Beyond navigating my own integration into our new community, our team with Saturn Corporation (General Motors) was also faced with merging the largest corporation in the world into rural Tennessee’s culture and economy. How would we manage that challenging integration? Community Relations.


As part of our community relations with Spring Hill, Maury County, and the State of Tennessee, Saturn Corporation invested in a new City Hall, Police Department (with donated Police Cars), and two new Fire Stations. We donated 50 acres to Maury County to build a new high school. We became a committed supporter of community safety and education.


In conjunction with financial investment, we focused on protecting the local environment as a part of our community relations and responsible corporate citizenship. Saturn/GM assured the communities of Environmentally Friendly Policies, which led to Saturn Corporation winning many state and federal Environmental Awards and obtaining a Certified Wildlife Habitat designation for the site. Saturn implemented a policy that NO tree could be cut down on the property without the written approval of the Site Manager. Further, Saturn developed its own onsite Rock Quarry, producing all sand, gravel, fill and concrete; this resource eliminated over 30,000 heavy-duty trucks from the public highways.


There were 7,000 new Saturn team members associated with this project. How would those “transplants” (myself included) integrate into their new rural Tennessee homes? Our team supported local involvement at the corporate and personal levels. Over the 30 years living in Columbia, I did what I could to serve my neighbors. I was involved in my church as a deacon, member of the choir and church personnel committee. I was involved with the Hospital Board of Directors, United Way Board (as President), Chamber of Commerce Board, Local Workforce Board, and Leadership Maury Program. My kids’ activities gave me a chance to coach (soccer, baseball, football), referee youth sports, and serve as School Board Treasurer.


I am proud of what my team and I were able to create with the Saturn Corporation. I am thankful for the introduction to my Middle Tennessee home base with such a pivotal career opportunity. I am equally grateful for the unique experiences in Beijing and other unique, diverse destinations my works has taken me. During those moments in Tiananmen Square so long ago, I would have never guessed how much living and learning was in front of me.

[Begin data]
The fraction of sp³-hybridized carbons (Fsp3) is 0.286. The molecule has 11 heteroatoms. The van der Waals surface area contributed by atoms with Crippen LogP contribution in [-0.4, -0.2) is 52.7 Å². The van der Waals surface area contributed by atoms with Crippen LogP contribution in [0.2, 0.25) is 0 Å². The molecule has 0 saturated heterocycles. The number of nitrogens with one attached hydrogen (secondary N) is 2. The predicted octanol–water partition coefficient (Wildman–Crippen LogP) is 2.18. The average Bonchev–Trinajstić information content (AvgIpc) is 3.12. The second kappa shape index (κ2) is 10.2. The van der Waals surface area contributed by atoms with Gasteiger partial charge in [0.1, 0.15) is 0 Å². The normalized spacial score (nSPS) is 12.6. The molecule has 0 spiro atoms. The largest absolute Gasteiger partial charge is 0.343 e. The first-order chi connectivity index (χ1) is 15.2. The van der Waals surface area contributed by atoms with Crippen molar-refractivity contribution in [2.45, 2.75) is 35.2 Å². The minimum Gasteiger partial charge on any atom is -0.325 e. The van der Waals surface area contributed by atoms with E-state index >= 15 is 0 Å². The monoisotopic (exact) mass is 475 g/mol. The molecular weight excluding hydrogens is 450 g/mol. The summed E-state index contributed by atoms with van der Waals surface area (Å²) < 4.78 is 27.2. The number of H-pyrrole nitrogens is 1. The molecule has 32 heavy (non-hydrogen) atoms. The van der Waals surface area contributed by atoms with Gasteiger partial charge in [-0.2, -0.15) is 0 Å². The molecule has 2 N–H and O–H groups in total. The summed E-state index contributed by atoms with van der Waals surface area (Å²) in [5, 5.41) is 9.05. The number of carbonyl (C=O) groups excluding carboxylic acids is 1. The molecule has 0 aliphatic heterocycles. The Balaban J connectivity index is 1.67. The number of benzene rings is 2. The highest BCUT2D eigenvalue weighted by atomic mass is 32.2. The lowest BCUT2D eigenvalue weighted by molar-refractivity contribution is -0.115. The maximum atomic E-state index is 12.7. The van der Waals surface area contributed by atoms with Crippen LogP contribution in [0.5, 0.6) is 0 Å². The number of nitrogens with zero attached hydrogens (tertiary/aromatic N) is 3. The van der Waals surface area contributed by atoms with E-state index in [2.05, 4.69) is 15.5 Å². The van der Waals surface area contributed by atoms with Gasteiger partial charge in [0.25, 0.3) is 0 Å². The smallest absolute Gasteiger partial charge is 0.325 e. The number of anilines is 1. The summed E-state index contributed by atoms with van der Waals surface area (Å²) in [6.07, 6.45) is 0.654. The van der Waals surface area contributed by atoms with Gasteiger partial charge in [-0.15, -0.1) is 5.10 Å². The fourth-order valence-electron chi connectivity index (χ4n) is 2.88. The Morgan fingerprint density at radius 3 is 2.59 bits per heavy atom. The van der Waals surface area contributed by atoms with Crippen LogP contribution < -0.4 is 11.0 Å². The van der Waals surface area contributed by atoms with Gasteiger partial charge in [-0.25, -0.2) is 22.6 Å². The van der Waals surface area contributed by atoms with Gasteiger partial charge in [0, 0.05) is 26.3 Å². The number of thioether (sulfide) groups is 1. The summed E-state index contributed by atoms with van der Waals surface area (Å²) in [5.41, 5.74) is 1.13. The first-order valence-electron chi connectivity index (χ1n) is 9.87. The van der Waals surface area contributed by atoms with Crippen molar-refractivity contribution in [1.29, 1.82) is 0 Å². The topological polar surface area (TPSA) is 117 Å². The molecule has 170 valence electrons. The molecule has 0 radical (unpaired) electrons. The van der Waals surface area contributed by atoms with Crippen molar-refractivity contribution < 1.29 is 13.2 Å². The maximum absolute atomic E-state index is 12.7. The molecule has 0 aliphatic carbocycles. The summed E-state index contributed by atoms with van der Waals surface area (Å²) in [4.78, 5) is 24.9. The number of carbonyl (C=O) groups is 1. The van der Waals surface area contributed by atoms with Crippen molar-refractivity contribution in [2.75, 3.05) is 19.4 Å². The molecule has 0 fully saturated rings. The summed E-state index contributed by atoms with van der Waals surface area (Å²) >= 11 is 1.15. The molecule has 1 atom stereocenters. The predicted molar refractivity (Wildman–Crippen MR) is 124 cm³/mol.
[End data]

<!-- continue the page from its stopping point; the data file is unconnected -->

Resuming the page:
Thomas Brewer is President & CEO of Intelligent Mobility Planning LLC. Tom spent 34 years with General Motors where he held various positions including Controller and Planning Administrator at the Spring Hill Manufacturing Complex. He was responsible for executing the GM Global Launch Process for all new vehicle platform architectures and led 23 separate launches. Tom went on to serve as Managing Director for the Workforce Development and Conference Center at Northfield in Spring Hill, TN, to focus on economic development in the Southern Middle Tennessee region. He then transitioned into the role of Associate Vice President at Tennessee Tech University prior to starting his consulting company. Tom currently advises manufacturing start-up ventures and works to advance a TN-based Automotive Proving Grounds concept among a collaboration of stakeholders.

High Value Manufacturing is proud to collaborate with Intelligent Mobility Planning LLC to deliver a full-range of consulting services for manufacturing startups. HVM Resiliency Partners combines the industry expertise and experience-based services of these firms to help domestic and international companies launch manufacturing facilities within the United States, thereby strengthening supply chain resiliency.

Contact HVM Resiliency Partners HERE or Thomas Brewer BY EMAIL to learn more.